The Cape Hatteras gear restricted area would be lifted for pelagic longlining, and new season times adopted for other Northeast and Gulf of Mexico areas under bluefin tuna bycatch adjustments considered by NOAA.
A final environmental impact statement summarizes the reasoning and anticipated effects of modifying bluefin tuna bycatch management, after several years of study by the agency and public comment, including industry suggestions.
The newly published report is another step in that long process, which could lead to rule adoption later this year.
The final EIS lists four main preferred alternatives:
• Begin a review process to evaluate the continued need for the Northeastern United States Pelagic Longline Closure. That includes a provision that the closure area off the Mid-Atlantic states effectively remains the same in terms of percentage covered in the event that the U.S. allocation of bluefin tuna gets cut at any future International Commission for the Conservation of Atlantic Tunas meeting.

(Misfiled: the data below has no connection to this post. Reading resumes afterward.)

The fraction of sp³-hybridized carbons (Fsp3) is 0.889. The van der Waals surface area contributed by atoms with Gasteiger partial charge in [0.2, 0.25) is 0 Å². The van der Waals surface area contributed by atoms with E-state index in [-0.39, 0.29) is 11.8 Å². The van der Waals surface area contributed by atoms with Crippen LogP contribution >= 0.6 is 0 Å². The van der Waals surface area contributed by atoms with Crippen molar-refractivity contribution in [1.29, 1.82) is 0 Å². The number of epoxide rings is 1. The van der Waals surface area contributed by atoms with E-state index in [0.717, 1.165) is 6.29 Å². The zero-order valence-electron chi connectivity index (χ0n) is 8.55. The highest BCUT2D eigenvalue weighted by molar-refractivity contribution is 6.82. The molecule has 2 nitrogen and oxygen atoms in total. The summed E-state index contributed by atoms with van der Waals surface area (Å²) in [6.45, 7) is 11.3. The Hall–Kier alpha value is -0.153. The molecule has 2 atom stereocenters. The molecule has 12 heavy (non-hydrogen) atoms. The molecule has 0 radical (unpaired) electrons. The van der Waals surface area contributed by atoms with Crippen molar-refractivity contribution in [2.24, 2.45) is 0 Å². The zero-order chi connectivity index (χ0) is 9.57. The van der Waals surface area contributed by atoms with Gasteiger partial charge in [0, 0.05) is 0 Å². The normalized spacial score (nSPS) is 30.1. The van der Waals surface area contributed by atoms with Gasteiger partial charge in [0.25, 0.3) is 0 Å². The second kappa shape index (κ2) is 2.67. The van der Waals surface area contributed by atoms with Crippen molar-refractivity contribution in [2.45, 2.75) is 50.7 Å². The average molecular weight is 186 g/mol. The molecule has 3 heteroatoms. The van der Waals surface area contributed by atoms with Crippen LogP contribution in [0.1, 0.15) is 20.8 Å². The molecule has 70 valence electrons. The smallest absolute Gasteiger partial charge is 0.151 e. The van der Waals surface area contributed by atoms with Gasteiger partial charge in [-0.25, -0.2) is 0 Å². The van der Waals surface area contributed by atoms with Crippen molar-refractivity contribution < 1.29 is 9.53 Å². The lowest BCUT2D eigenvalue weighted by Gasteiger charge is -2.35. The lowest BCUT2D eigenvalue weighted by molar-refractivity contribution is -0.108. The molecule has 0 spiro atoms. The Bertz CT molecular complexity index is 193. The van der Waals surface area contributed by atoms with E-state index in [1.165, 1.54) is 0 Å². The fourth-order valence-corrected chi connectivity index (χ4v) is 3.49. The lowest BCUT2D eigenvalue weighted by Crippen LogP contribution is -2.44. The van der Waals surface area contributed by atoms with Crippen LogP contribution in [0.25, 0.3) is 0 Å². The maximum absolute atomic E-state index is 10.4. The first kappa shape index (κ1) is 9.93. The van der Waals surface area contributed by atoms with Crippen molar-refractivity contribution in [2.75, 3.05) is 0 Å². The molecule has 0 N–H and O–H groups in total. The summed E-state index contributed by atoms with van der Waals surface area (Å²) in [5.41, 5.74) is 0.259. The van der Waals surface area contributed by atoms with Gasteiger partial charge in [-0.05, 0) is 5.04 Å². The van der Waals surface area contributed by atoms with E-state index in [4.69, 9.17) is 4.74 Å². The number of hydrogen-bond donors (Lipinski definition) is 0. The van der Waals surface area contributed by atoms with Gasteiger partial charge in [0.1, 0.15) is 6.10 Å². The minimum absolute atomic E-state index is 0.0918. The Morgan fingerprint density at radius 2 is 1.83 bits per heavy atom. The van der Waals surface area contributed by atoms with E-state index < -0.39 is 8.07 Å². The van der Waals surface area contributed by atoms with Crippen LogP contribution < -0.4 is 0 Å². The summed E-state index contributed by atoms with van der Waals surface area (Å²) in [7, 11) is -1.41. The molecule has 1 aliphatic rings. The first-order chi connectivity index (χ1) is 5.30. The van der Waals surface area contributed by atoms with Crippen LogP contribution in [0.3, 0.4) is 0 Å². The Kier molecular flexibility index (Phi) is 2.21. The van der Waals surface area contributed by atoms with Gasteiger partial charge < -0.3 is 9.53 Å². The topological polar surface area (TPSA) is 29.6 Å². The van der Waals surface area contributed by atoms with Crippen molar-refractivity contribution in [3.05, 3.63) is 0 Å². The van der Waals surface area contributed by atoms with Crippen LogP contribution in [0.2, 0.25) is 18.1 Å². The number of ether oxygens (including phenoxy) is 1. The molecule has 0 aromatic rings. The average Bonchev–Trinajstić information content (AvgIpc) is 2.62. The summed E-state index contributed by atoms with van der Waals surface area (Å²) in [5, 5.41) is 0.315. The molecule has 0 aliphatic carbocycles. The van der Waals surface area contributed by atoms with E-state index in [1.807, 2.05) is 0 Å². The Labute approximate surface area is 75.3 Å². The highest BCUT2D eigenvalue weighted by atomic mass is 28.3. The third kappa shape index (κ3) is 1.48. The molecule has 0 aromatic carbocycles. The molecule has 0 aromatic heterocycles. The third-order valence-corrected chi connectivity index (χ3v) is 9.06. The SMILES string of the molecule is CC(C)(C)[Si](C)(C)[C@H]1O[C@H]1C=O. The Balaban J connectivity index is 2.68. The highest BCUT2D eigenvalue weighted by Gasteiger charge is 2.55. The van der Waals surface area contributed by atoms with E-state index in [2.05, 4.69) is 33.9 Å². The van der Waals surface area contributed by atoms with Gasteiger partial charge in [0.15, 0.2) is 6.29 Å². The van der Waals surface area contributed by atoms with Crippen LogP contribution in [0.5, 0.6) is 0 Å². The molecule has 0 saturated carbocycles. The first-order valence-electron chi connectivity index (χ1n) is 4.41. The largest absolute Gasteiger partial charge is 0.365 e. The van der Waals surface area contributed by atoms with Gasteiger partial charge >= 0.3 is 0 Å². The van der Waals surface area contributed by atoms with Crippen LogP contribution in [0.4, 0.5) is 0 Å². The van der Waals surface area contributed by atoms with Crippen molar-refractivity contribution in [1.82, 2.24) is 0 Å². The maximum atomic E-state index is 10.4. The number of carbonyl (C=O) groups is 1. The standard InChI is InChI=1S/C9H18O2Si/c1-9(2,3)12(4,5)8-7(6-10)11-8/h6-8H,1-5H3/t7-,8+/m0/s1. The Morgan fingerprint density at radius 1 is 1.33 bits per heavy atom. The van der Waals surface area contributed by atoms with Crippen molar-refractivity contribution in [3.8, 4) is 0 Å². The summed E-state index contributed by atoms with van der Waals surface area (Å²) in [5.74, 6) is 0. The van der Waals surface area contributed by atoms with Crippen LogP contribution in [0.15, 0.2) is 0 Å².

• Elimination of the Cape Hatteras Gear Restricted Area off North Carolina.
• Undertake a second review process to evaluate if the Gulf of Mexico Gear Restricted Area spring closure is still necessary. As for the Northeast area, the area covered must remain the same in the event of a future ICCAT-imposed reduction.
• Changing the seasonal requirements for using weak hooks, a measure in the Gulf of Mexico longline fishery to help reduce bluefin bycatch. Adjusting the duration of required weak hook use from year-round to seasonal from January to June will “relieve regulatory burden and reduce bycatch of white marlin and roundscale spearfish,” according to the EIS statement.
The goal remains to appropriately limit the incidental catch of bluefin tuna and minimize, to the extent practicable, bycatch and bycatch mortality of bluefin tuna by pelagic longline gear. The changes will also “simplify and streamline Atlantic highly migratory species management,” and help the U.S. longliners to harvest the target species – especially swordfish, the agency concludes.